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How to Survive the Chicago Lakefront Trail

Imagine runners and cyclists getting along. (It’s easy if you try.)   Photo: John Kim/Chicago Tribune

The Chicago Lakefront Trail is one of the city’s modern marvels, a miracle of planning and leadership right up there with the ’96 Bulls and the reversal the Chicago River. And it continues to improve with projects like the Navy Pier flyover and the addition at Fullerton Avenue.

But it can also be a hot mess once runners, Rollerbladers, dog walkers, tourists, and of course cyclists are all fighting over the same six feet of asphalt.

It doesn’t have to be that way. Here are some tips to ensure you—and everyone else—enjoys the lakefront to its fullest.

Chill Out and Enjoy the Ride

Contrary to popular belief, it’s not a bike path. It’s a multi-use path. And as the users at the top of the food chain, cyclists bear the most responsibility to keep things safe and friendly. If you find yourself always hollering for people to get out of your way, the problem might be you. Try slowing down and being patient.

Speaking of hollering: There are two schools of thought on whether cyclists should call out “on your left” when passing others. I happen to feel this often does more harm than good. You’d be amazed how many people hear “on your left” and interpret it as “please move to your left.” Most of the time these announcements are simply unnecessary and just makes everyone’s park experience more unpleasant and aggressive. That said, a polite and well-timed call-out or ring of the bell can be useful when used sparingly, such as in tight quarters or if you suspect the person ahead might be changing direction.

Expect the Unexpected

Always be scanning for potential dangers. That child ahead? Have a plan for when she darts across the path. That runner approaching the mile marker? Expect him to make a sudden U-turn. That volleyball game? Be ready for when that serve comes at your head. One of these days one of those things will happen. Be alert for when it does.

Be Ready for a Flat

Unless you’re equipped to handle it, a flat on the lakefront could mean a very long walk—or expensive cab ride—to the nearest bike shop. If you’re lucky you’ll be close to Lakeshore Bike, just north of Addison.

Avoid any walk of shame by always having with you a spare tube, tire levers, and an inflation device. (Like bike messenger Nico Deportago-Cabrera, I prefer an old-fashioned pump over CO2 cartridges.) A flat doesn’t have to be a calamity. It should be no more than a 10-minute break.

If you’re not comfortable changing a flat, practice at home. There are plenty of video tutorials online. At the very least, travel with a bike tube. That way if a Samaritan comes to your aid, they aren’t out a tube of their own.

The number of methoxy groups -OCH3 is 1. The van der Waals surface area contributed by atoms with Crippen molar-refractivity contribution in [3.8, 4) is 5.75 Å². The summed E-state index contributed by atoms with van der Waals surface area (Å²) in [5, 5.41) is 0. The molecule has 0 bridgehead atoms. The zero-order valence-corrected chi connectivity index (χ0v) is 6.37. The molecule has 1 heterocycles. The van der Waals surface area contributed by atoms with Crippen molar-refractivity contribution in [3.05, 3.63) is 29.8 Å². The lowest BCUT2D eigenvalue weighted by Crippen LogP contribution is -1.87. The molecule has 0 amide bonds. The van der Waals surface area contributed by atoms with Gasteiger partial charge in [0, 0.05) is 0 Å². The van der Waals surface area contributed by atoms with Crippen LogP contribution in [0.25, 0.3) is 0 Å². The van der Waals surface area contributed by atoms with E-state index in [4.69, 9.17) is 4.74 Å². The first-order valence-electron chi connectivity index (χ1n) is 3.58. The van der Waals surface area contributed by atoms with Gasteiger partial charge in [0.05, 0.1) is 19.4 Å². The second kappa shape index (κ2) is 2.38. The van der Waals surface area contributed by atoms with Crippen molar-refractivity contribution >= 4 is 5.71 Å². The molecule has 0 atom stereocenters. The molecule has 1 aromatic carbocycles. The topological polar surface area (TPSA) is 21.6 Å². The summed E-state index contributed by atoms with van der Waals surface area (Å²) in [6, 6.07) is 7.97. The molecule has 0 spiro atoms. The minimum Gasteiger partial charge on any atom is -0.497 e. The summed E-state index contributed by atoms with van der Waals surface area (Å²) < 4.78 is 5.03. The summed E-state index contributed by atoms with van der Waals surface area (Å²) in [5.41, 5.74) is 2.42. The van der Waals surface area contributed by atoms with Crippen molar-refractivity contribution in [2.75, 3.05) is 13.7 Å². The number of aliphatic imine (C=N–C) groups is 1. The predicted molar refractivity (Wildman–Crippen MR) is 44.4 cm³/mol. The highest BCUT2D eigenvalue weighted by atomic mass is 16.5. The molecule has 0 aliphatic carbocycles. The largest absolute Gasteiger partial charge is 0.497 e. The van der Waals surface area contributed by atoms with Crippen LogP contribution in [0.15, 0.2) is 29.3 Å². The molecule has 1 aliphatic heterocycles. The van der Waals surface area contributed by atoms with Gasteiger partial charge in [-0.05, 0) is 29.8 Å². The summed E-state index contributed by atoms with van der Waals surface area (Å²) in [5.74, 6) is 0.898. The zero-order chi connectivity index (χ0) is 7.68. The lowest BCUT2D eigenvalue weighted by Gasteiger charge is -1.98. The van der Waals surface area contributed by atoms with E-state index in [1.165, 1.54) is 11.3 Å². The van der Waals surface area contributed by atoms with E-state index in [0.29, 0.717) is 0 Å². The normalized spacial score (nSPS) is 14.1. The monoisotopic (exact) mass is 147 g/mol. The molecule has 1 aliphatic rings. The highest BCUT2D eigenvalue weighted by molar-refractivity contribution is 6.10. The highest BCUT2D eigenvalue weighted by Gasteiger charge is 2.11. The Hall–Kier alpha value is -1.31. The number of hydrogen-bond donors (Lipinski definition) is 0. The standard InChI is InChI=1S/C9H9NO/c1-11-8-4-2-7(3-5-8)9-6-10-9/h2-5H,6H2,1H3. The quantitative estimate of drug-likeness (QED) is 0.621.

Stay Informed

The Active Transportation Alliance helps crowdsource path conditions with its @activetransLFT Twitter account, and each month it publishes a list of runs and other events that may interfere with your ride.

Practice Stopping in a Hurry

Sooner or later someone’s going to dart in front of you and you’ll need to come to a quick halt. Here are two things to remember: Most of your braking power is in your front brake—it’s physics! But slamming that brake hard could send you over your handlebars, so at the same time that you’re braking, shift your weight backwards by stretching your arms and moving your butt back. Perfect this technique by practicing in a parking lot and it could one day save your neck—literally.

Maybe Take Your Training Elsewhere

The lakefront is a tempting destination for serious athletes. The scenery is gorgeous, the trail is smooth, and there are no cars or stop signs to interrupt your flow. But during peak times, the path is simply too crowded to attempt any riding that raises your heartbeat. Go on a hammerfest during evenings or weekends and you’re asking for trouble.

Which is not to say it can’t be done. I was a competitive cyclist for 10 years, but my workouts were exclusively in the morning. And if my routine included speedwork, I took it south of the Museum Campus, where it was even less crowded.

If mornings don’t work, hook up with one of the many groups that head north up Sheridan Road through the northern suburbs. My cycling team, XXX Racing-Athletico, hosts a Saturday morning ride  that anyone is welcome to join in order to learn the ropes.

And maybe rethink those aerobars, no matter how important you think they are to your triathlon prep. Aerobars are great for time trials, when you’re riding in a straight line in a controlled environment. They’re less appropriate on the windy path, where at any moment you may need to swerve or stop on a dime.

Don’t Be a Wheel Sucker, and Don’t Paceline

By riding directly behind another cyclist, you get the aerodynamic benefit of being in their draft. Suddenly you barely have to work to keep up. But it’s poor etiquette to do this behind someone you don’t know. It’s kind of like jumping into someone else’s car and expecting a free ride. It can also be dangerous if the person doesn’t know you’re there.

Even if you do know the other rider or riders you’re drafting off of, this isn’t advised in the tight quarters on the lakefront. That feeling when a car buzzes past you, seemingly inches away? That’s how it feels to pedestrians or slower cyclists when a paceline of bikes blasts past. You may as well be a freight train. Save the pacelines for the open road.

Happy trails!

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